Microsoft Q2 2023: Windows, devices, and Xbox down as cloud holds strong

Microsoft has just posted the second quarter of its 2023 fiscal financial results. The software maker made $52.7 billion in revenue and a net income of $16.4 billion during Q2. Revenue is up 2 percent, but net income has dropped by 12 percent. The results come just days after Microsoft announced 10,000 layoffs.

Microsoft previously forecast a tough quarter for Windows OEM revenue and hardware, and the results are clear on the state of the PC industry right now. PC shipments fell by 16 percent in 2022, according to analysis by Canalys, and Gartner reported a nearly 29 percent year-over-year drop in Q4 — the largest quarterly shipment decline since it began tracking the PC market in the mid-1990s. Microsoft’s Windows-related revenue has been hit hard as a result.

Windows OEM revenue, the price PC manufacturers pay Microsoft to put Windows on machines, fell by a massive 39 percent in Q2. Microsoft says this was driven by “continued PC market weakness and a strong prior year comparable.”

The Surface Pro 9 in laptop mode.

Surface Pro 9.
Photo by Amelia Holowaty Krales / The Verge

Gartner says the total amount of PC shipments in 2022 was close to pre-pandemic levels, so it’s clear the boom of laptop purchases is well and truly over. “Since many consumers already have relatively new PCs that were purchased during the pandemic, a lack of affordability is superseding any motivation to buy, causing consumer PC demand to drop to its lowest level in years,” says Mikako Kitagawa, director analyst at Gartner.

“While the number of PCs shipped declined during the quarter, returning to pre-pandemic levels, usage intensity of Windows continues to be higher than pre-pandemic, with time spent per PC up nearly 10 percent,” says Microsoft CEO Satya Nadella in an earnings call today.

This deterioration in the PC market has

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Truist Analysts Like these 3 ‘Strong Buy’ Internet and Digital Media stocks for 2023

We are now in 2022’s last trading sessions, bracketed by the Christmas and New Year holidays. The majority of investors will no doubt be happy to bid farewell to 2022 as it has been a rough ride for most segments of the market.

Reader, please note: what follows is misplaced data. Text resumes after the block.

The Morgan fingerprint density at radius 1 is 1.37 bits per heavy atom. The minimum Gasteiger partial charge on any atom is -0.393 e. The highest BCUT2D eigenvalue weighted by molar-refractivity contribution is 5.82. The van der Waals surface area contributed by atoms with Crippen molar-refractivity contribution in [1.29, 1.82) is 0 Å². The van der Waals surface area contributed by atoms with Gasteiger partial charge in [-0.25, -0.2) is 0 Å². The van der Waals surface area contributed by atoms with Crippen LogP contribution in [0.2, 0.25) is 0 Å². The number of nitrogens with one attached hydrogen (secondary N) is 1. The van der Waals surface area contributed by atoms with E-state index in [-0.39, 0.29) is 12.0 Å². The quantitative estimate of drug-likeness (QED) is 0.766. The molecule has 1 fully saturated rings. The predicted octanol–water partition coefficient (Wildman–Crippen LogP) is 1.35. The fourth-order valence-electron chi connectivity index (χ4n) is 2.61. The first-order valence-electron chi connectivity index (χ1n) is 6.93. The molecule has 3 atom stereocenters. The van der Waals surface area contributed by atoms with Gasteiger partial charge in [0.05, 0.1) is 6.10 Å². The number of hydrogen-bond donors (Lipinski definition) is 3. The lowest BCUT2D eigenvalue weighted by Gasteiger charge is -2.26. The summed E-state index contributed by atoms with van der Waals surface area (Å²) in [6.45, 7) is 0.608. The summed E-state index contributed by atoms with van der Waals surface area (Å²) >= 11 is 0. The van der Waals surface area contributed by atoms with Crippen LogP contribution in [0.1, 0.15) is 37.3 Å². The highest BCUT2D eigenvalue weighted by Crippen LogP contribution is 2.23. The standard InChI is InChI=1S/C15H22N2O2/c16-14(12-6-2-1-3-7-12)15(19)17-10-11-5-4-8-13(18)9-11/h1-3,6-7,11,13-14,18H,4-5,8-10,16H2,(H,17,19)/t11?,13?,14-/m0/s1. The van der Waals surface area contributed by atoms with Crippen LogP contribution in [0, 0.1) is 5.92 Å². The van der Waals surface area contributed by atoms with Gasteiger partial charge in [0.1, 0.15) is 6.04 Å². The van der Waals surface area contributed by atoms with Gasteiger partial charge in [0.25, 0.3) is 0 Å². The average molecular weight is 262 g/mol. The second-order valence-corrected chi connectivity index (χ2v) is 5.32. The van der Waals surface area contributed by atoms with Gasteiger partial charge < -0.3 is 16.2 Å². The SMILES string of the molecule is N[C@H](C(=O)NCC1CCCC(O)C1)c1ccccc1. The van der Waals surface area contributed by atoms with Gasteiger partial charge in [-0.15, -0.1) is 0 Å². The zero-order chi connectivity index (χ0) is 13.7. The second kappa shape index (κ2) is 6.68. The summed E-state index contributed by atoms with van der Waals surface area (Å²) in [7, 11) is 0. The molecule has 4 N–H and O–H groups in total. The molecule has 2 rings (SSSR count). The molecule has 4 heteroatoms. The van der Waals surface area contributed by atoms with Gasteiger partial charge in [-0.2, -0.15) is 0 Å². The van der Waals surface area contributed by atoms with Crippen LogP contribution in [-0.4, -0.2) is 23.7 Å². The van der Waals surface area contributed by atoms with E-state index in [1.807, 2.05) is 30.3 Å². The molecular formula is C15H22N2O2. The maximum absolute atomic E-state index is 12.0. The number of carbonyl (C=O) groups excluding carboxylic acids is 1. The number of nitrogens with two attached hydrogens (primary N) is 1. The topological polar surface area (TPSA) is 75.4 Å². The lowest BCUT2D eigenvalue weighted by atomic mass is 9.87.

Looking at the year ahead, Truist Securities’ 5-star stock expert Youssef Squali reminds investors of the need for caution, saying “many uncertainties remain.”

He goes on to mention several of these, such as the extent and length of a potential recession, the size and duration of rate hikes and the resultant effects on cost of capital, currency headwinds, and industry changes such as cookie deprecation, which could “disrupt the growth trajectory of several verticals.”

The last refers specifically to Squali’s area of expertise – Internet and Digital Media stocks. And here, despite these potential difficulties, Squali sees reason for investors to take an upbeat outlook. At least that is for specific names in the sector with the analyst noting that “not all Internet companies are created equal, making 2023 a year particularly suited for stock picking.”

So, let’s go stock picking – starting with three picks from a couple of top analysts, including Squali, at Truist. Checking these stocks against the TipRanks data, we find that they are all Strong Buy-rated, featuring ample upside potential even in today’s unstable market environment. Here are the details.

NerdWallet, Inc. (NRDS)

We’ll start with a small-cap online personal financial company, NerdWallet. This company entered the public markets through an IPO held in November of 2021, and it offers its customers a wide range of online banking solutions, including personal loans and mortgages, credit cards, insurance products, personal and small business banking, and even student loan management. The company also provides personalized, unbiased, and actionable advice for customers

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